This post was written as a Guest Blog for the Mulitcultural Children’s Book Day website. Posted on Jan 26th, 2017
We are drawn to books that feel familiar
Research says that we feel most safe and comfortable around the things and people we know well, that feel familiar to us. We find them in our personal ‘bubble’. They are like us in terms of gender, nationality, language, race, religion, culture, education, socio-economic situation, location etc.
On the other hand, our natural basic instincts often tell us to be wary of something new and different. Unfamiliar things make us uncomfortable and sometimes even anxious. While this might have been a useful instinct in the past, in our diverse globalized world this instinct is not doing us any favors.
What you consider familiar and foreign is defined at a young age
Children begin learning about themselves and the world around them in a formative way between two to five years old. Attitudes are shaped, and they start to notice identity and differences between themselves and others. This is also the age where imagination and imagery are key components of how kids learn.
Over 70 years of research in ‘intergroup-contact theory’ shows that if you have a positive experience with someone from outside your daily bubble, you are more likely to choose a similar experience again in the future. Contact with the unfamiliar can happen face-to-face (direct contact) or indirectly, such as through a book, a TV show or even your own imagination. By intentionally reading multicultural books to children during the formative years of early childhood, we can begin to fundamentally transform what feels foreign and what feels familiar.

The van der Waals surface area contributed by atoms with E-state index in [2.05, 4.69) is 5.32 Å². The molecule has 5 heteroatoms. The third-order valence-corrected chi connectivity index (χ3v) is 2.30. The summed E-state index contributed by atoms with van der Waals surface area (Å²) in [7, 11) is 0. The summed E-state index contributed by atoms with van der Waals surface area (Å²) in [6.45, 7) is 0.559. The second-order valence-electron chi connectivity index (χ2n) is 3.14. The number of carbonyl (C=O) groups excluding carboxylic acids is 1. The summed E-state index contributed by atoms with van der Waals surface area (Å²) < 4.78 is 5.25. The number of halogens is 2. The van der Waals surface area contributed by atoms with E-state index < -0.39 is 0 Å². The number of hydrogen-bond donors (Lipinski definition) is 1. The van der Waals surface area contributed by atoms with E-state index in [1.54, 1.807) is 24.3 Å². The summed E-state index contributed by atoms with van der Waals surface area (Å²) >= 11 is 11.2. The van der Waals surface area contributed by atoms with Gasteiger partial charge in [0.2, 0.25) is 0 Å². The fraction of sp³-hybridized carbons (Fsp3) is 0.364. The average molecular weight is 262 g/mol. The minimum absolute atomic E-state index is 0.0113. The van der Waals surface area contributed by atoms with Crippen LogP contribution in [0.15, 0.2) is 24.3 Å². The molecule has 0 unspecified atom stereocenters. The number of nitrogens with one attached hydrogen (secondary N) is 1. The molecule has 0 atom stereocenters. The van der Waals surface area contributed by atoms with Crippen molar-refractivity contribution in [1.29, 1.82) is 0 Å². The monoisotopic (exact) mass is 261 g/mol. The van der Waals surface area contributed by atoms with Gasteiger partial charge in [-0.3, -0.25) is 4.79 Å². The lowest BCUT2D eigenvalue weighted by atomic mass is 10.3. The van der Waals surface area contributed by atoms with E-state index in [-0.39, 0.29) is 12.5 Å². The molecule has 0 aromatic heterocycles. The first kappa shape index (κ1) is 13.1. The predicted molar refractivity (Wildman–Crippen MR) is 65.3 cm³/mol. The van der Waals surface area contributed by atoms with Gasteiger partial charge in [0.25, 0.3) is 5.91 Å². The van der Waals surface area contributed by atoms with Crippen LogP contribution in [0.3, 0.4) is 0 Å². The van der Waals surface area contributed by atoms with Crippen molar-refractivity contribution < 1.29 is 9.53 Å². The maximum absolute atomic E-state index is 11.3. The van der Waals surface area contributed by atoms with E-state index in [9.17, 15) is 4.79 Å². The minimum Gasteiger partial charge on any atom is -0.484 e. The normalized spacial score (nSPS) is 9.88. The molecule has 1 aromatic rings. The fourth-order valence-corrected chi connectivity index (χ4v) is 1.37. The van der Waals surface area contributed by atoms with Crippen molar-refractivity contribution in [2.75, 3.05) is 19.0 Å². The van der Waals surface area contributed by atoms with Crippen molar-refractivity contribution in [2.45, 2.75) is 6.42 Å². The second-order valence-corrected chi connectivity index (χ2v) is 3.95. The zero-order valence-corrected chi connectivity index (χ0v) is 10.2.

Beyond multicultural books
But there is more. Technology now offers something new in the field of intergroup contact: simulated intergroup contact. And it is great for younger kids. Where books spark imagination and bridge worlds, interactive books can enhance those effects.
Even before kids can go out and explore the world themselves, technology like peer-to-peer narration, simulation, language learning and games can make friendship outside a bubble an experience kids are excited about (making it one more like to happen). At Globe Smart Kids, we are studying and learning more every day about this exciting field in partnership with researchers at the University of Kent in the UK.
Enrich your bubble with diverse friends
Let’s work together to make sure there are books that reflect the familiar and unfamiliar bubbles of all readers. And let’s step it up and celebrate diversity beyond printed pages by helping our children to feel excited and confident to make friends outside their daily bubble. This will set them up for happiness and success in our diverse globalized world.
Happy #MCBD!, Sanny Zuiderveld
PS: Find a personal story of making the foreign feel familiar in this TEDx talk: “How a child’s imagination can fight prejudice”